Robin Thicke And Pharrell Williams Owe $5 Million In Final "Blurred Lines" Verdict

By on December 28, 2018 in ArticlesCelebrity News

The protracted legal battle over the 2013 hit song "Blurred Lines" and the financial ramifications of creative inspiration has finally come to a definitive conclusion, with no more appeals available to artists Robin Thicke and Pharrell Williams, and no recourse left except to pay up.

Now, The Guardian reports that both Thicke and Williams have to pay some $5 million to the estate of soul legend Marvin Gaye, whose classic "Got to Give It Up" was found to share actionable elements with the later song. Initially, in March 2015, the pair were ordered to pay $7.4 million to Gaye's family, but even after that sum was reduced, they still elected to appeal the decision. Now, the final amended judgment has been made, and it breaks down like this:

Thicke and Williams owe the Gaye estate $2.8 million jointly. In addition, Thicke has been ordered to pay the separate sum of $1.7 million, while Williams is on the hook for another $357,630. And in some extremely good news for the surviving family of Marvin Gaye, they're also entitled to a whopping fifty percent of any and all future royalties from "Blurred Lines."

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The final decision was reached by a majority of two judges to one, and the dissenting judge Jacqueline Nguyen expressed in her dissent why the verdict has been so controversial, saying that the two songs "differed in melody, harmony and rhythm" and that the decision "strikes a devastating blow to future musicians and composers everywhere." As a result of that blow, you're probably not going to see too many artists behind a hit song give interviews like the one Thicke gave to GQ, in which he talked about how "Got to Give It Up" inspired "Blurred Lines":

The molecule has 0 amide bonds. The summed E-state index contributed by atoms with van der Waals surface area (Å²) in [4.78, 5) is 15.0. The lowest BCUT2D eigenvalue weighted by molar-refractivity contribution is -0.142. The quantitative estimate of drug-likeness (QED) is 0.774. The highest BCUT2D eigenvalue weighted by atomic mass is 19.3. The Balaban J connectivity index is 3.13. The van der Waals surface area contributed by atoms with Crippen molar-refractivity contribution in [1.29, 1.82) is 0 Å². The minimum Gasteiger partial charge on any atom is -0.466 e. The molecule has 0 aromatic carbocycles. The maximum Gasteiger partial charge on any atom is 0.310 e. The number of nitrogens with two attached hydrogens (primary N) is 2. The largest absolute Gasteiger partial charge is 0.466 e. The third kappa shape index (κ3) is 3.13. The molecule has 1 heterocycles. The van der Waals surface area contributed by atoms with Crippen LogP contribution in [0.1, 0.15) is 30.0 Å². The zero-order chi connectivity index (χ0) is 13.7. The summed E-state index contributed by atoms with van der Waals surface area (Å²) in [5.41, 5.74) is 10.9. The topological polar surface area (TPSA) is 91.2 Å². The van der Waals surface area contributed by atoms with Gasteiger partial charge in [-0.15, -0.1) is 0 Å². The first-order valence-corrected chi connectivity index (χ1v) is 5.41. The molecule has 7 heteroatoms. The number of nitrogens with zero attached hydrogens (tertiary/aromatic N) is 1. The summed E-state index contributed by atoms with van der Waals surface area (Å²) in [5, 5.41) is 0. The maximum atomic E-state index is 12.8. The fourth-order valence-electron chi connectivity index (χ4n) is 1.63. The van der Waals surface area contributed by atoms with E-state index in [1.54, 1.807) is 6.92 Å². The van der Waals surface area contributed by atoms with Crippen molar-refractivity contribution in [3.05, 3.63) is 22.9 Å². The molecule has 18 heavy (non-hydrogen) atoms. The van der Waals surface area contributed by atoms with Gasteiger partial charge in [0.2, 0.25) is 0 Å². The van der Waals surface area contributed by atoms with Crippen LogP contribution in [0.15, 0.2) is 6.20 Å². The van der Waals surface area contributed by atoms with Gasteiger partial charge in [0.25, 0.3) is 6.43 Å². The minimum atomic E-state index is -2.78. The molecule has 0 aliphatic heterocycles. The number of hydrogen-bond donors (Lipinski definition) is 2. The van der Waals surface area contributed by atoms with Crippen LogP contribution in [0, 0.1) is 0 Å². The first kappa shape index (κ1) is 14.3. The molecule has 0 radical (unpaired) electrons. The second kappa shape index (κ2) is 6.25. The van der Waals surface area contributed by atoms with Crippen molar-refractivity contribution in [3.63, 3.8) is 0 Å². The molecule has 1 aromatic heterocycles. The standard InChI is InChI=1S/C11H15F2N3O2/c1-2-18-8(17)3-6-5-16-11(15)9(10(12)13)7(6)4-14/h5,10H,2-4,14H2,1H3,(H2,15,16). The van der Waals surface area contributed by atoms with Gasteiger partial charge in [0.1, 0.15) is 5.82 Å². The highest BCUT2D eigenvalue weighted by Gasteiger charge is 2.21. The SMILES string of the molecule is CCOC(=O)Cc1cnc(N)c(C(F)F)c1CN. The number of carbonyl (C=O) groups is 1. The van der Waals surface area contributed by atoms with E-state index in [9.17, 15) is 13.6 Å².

"I was like, 'Damn, we should make something like that, something with that groove.' Then [Williams] started playing a little something and we literally wrote the song in about a half-hour and recorded it."

Now, if an artist was inspired by a particular song from the past, he or she has a real financial incentive to keep quiet about it.

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